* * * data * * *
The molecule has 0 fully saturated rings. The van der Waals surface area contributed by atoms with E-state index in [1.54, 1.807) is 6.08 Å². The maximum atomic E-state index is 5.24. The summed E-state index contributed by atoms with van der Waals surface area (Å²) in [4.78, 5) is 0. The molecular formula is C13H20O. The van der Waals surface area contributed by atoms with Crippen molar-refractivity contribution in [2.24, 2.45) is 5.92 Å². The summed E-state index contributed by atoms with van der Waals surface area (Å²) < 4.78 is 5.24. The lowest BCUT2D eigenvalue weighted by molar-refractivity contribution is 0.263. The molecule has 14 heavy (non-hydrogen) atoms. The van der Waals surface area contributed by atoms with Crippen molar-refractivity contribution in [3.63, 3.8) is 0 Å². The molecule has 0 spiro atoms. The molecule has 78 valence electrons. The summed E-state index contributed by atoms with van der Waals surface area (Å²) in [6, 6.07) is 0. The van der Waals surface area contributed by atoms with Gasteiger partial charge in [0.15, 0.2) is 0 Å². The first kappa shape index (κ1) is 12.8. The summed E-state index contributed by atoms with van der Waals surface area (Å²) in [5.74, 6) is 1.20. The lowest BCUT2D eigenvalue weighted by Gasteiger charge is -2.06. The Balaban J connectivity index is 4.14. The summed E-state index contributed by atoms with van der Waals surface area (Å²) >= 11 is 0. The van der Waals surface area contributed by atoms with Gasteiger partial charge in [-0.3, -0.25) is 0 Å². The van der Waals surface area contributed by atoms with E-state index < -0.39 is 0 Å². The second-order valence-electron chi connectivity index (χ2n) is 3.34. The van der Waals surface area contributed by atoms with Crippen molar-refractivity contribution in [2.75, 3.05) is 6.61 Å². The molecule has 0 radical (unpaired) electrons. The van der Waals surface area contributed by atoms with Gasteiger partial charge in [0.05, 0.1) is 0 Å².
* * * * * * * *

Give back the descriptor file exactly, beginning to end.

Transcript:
The molecule has 0 fully saturated rings. The van der Waals surface area contributed by atoms with E-state index in [1.54, 1.807) is 6.08 Å². The maximum atomic E-state index is 5.24. The summed E-state index contributed by atoms with van der Waals surface area (Å²) in [4.78, 5) is 0. The molecular formula is C13H20O. The van der Waals surface area contributed by atoms with Crippen molar-refractivity contribution in [2.24, 2.45) is 5.92 Å². The summed E-state index contributed by atoms with van der Waals surface area (Å²) < 4.78 is 5.24. The lowest BCUT2D eigenvalue weighted by molar-refractivity contribution is 0.263. The molecule has 14 heavy (non-hydrogen) atoms. The van der Waals surface area contributed by atoms with Crippen molar-refractivity contribution in [3.63, 3.8) is 0 Å². The molecule has 0 spiro atoms. The molecule has 78 valence electrons. The summed E-state index contributed by atoms with van der Waals surface area (Å²) in [6, 6.07) is 0. The van der Waals surface area contributed by atoms with Gasteiger partial charge in [0.15, 0.2) is 0 Å². The first kappa shape index (κ1) is 12.8. The summed E-state index contributed by atoms with van der Waals surface area (Å²) in [5.74, 6) is 1.20. The lowest BCUT2D eigenvalue weighted by Gasteiger charge is -2.06. The Balaban J connectivity index is 4.14. The summed E-state index contributed by atoms with van der Waals surface area (Å²) >= 11 is 0. The van der Waals surface area contributed by atoms with Gasteiger partial charge in [-0.3, -0.25) is 0 Å². The van der Waals surface area contributed by atoms with E-state index < -0.39 is 0 Å². The second-order valence-electron chi connectivity index (χ2n) is 3.34. The van der Waals surface area contributed by atoms with Crippen molar-refractivity contribution in [2.75, 3.05) is 6.61 Å². The molecule has 0 radical (unpaired) electrons. The van der Waals surface area contributed by atoms with Gasteiger partial charge in [0.05, 0.1) is 0 Å².